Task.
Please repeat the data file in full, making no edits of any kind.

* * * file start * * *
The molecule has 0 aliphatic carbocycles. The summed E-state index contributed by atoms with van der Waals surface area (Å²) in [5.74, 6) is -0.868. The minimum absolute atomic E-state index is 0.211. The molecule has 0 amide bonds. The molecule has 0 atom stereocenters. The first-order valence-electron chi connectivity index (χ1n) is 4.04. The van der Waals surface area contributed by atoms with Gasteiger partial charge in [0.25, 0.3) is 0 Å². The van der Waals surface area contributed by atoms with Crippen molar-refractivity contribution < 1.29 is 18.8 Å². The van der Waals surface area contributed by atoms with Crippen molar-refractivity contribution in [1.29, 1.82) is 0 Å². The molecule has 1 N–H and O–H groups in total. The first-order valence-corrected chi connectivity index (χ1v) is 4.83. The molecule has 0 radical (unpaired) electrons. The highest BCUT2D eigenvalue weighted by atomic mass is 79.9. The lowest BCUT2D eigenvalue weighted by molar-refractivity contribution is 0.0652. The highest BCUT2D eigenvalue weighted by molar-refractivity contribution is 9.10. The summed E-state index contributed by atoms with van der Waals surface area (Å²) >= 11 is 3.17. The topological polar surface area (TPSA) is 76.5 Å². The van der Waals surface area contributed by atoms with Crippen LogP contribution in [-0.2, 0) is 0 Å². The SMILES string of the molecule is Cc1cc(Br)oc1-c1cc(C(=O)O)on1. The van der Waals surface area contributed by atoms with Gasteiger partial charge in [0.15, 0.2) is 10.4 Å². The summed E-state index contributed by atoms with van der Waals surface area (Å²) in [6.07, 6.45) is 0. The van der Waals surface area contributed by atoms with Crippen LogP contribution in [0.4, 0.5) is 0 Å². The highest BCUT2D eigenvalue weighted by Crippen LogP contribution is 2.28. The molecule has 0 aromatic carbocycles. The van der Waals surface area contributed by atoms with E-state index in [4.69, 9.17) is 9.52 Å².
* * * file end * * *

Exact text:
The molecule has 0 aliphatic carbocycles. The summed E-state index contributed by atoms with van der Waals surface area (Å²) in [5.74, 6) is -0.868. The minimum absolute atomic E-state index is 0.211. The molecule has 0 amide bonds. The molecule has 0 atom stereocenters. The first-order valence-electron chi connectivity index (χ1n) is 4.04. The van der Waals surface area contributed by atoms with Gasteiger partial charge in [0.25, 0.3) is 0 Å². The van der Waals surface area contributed by atoms with Crippen molar-refractivity contribution < 1.29 is 18.8 Å². The van der Waals surface area contributed by atoms with Crippen molar-refractivity contribution in [1.29, 1.82) is 0 Å². The molecule has 1 N–H and O–H groups in total. The first-order valence-corrected chi connectivity index (χ1v) is 4.83. The molecule has 0 radical (unpaired) electrons. The highest BCUT2D eigenvalue weighted by atomic mass is 79.9. The lowest BCUT2D eigenvalue weighted by molar-refractivity contribution is 0.0652. The highest BCUT2D eigenvalue weighted by molar-refractivity contribution is 9.10. The summed E-state index contributed by atoms with van der Waals surface area (Å²) >= 11 is 3.17. The topological polar surface area (TPSA) is 76.5 Å². The van der Waals surface area contributed by atoms with Crippen LogP contribution in [-0.2, 0) is 0 Å². The SMILES string of the molecule is Cc1cc(Br)oc1-c1cc(C(=O)O)on1. The van der Waals surface area contributed by atoms with Gasteiger partial charge in [0.15, 0.2) is 10.4 Å². The summed E-state index contributed by atoms with van der Waals surface area (Å²) in [6.07, 6.45) is 0. The van der Waals surface area contributed by atoms with Crippen LogP contribution in [0.4, 0.5) is 0 Å². The highest BCUT2D eigenvalue weighted by Crippen LogP contribution is 2.28. The molecule has 0 aromatic carbocycles. The van der Waals surface area contributed by atoms with E-state index in [4.69, 9.17) is 9.52 Å².